Corn: Corn futures settled 1 to 2 1/4 cents lower, which was in the lower end of today’s range. Corn futures mildly favored the upside through overnight trade and early this morning. But as the soybean market softened, buyer interest in corn dried up and the market softened. With today’s low-range close, bears have the slight upper hand heading into overnight trade. Traders were expecting China to buy upwards of 3 MMT of U.S. corn at some point this month. While there has been talk of soybean and wheat purchases by China, it has been relatively quiet on the corn front. Even if there was talk of China buying corn, there won’t be any official confirmation until the partial government shutdown ends and USDA reopens. The lack of solid demand news aside from weekly shipments inspected for export is hanging over the market like a wet blanket.
Soybeans: Soybean futures settled down 3 to 6 cents after yesterday rising to three-week highs. Soybean meal futures ended 30 to 60 cents lower today, retreating from 2.5-month highs on Monday. Bean oil closed down about 8 points in the nearby contracts. The market ran out of gas yesterday amid reports of progress in the first day of U.S./China trade talks and indications China bought additional cargoes of U.S. soybeans. The failure to even challenge Monday’s highs turned recent buyers to the sell side of the market. Even news today that U. S. and Chinese negotiators will continue trade talks in Beijing for an unscheduled third day as the world's two largest economies looked to resolve their bitter trade dispute could not encourage fresh buying. The two sides had extended their trade talks late into a second day in Beijing on Tuesday, but few other details have emerged. Investors are worried that China may have bought all the U.S. soybeans they are going to buy as part of any agreements that may be negotiated this week in Beijing. Both U.S. and Chinese trade officials want guarantees for agreements reached this week. China approved five genetically modified (GM) crops for import on Tuesday, the first in about 18 months, in a move that could boost its overseas purchases of farm goods.
Wheat: Winter wheat futures settled up 1 to 2 1/4 cents today and near mid-range after scoring two-week highs early on. Spring wheat settled ¼ to ¾ cents lower. Russian grain traders returned from extended Christmas holidays on Wednesday and traders are looking for more price offers to gauge remaining Russian supplies and upcoming competition for U.S. wheat. While U.S. export prices are competitive new sales and shipments continue to disappoint. There is increasing talk that U.S. farmers planted less winter wheat than a year-ago, cutting acreage to the lowest since at least 1909, and that is providing light underlying support on wheat futures price weakness. As the U.S. government shutdown enters what could be a record-breaking third week, key USDA reports continue to be on hold.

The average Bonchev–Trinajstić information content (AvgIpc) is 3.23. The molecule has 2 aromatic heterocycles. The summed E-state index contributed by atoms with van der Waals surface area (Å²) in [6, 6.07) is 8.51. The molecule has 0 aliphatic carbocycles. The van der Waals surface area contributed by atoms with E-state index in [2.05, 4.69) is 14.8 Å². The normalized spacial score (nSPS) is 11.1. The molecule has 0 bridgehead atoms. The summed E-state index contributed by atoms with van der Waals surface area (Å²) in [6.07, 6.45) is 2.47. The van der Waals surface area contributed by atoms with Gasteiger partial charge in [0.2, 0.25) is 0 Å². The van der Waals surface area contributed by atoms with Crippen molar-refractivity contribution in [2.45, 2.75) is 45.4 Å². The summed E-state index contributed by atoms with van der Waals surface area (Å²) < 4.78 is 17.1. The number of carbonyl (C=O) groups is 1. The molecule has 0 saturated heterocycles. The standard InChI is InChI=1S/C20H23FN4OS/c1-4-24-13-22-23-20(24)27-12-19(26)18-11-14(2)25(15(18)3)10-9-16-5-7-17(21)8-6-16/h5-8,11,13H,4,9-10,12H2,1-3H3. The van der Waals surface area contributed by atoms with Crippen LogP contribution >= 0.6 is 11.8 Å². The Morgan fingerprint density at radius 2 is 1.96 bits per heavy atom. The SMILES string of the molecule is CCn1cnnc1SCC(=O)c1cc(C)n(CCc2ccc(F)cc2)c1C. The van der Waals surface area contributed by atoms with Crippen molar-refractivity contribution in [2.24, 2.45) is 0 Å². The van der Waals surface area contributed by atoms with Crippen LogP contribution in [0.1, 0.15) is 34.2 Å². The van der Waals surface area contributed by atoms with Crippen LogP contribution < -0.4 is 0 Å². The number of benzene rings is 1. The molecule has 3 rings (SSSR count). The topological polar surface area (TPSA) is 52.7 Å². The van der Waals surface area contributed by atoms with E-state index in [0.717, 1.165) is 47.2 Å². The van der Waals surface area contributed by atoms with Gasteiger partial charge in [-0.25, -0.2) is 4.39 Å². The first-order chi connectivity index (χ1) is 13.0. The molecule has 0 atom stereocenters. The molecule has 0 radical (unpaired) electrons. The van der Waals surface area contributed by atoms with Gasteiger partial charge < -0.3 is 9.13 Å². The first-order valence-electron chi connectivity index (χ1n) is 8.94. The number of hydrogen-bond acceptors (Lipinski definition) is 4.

Cotton: Futures prices ended down 100 to 108 points in the old-crop contracts and near their daily lows. Slowing economic growth in both Europe and China offsets growth in the U.S. and India and may curb overall demand. Traders are already talking about an increase of 750,000 to 1.5 million acres in U.S. cotton plantings this spring. The United States and China will continue trade talks in Beijing for an unscheduled third day tomorrow, a member of the U.S. delegation confirmed on Tuesday, as the world's two largest economies looked to resolve their bitter trade dispute. A third day of talks bodes well that specific issues have agreements. It will be critical for this weak market to see China agree to buying some U.S. fiber. The drop to a 13-month low last week finally spurred aggressive mill purchases. That buying was limited this week, allowing prices to resume the weaker trend. World and Chinese inventories are heading lower this year, typically a positive fundamental factor.
Hogs: Lean hog futures closed up 70 cents in the February and down 35 cents in the April, with both contracts closing near mid-range. The April contract hit a nearly two-month low today. Cash hog bids are firming and will continue to support futures, given the premium February futures currently hold to the cash index. The national average cash hogs price rose 67 cents on Monday after gaining $3.05 last week. With packers moving plenty of pork and cutting margins deep in the black, recent gains in the cash hog market are expected to continue. Wholesale pork prices rose 32 cents at midday today, led by gains in loins, ribs and hams. Movement was 285.14 loads. Positive U.S./China trade talk progress this week increases chances for stepped up China buying of U.S. pork amid worsening African swine fever outbreaks in China.
Cattle: Live cattle futures finished 40 cents to $2.10 higher, with the front-month February contract leading gains. Feeder cattle posted gains of $1.325 to $1.625 higher through the May contract. Live cattle futures aggressively built on Monday’s gains, with many of the contracts rallying to new highs. Fundamental support came from strong wholesale beef demand and bullish expectations for cash cattle trade this week. Morning boxed beef trade showed mild price declines, but an active 113 loads of product were moved. Continued strong beef demand and profitable cutting margins are just two of the reasons traders are expecting strength in the cash market again this week. Showlist numbers are also down from last week.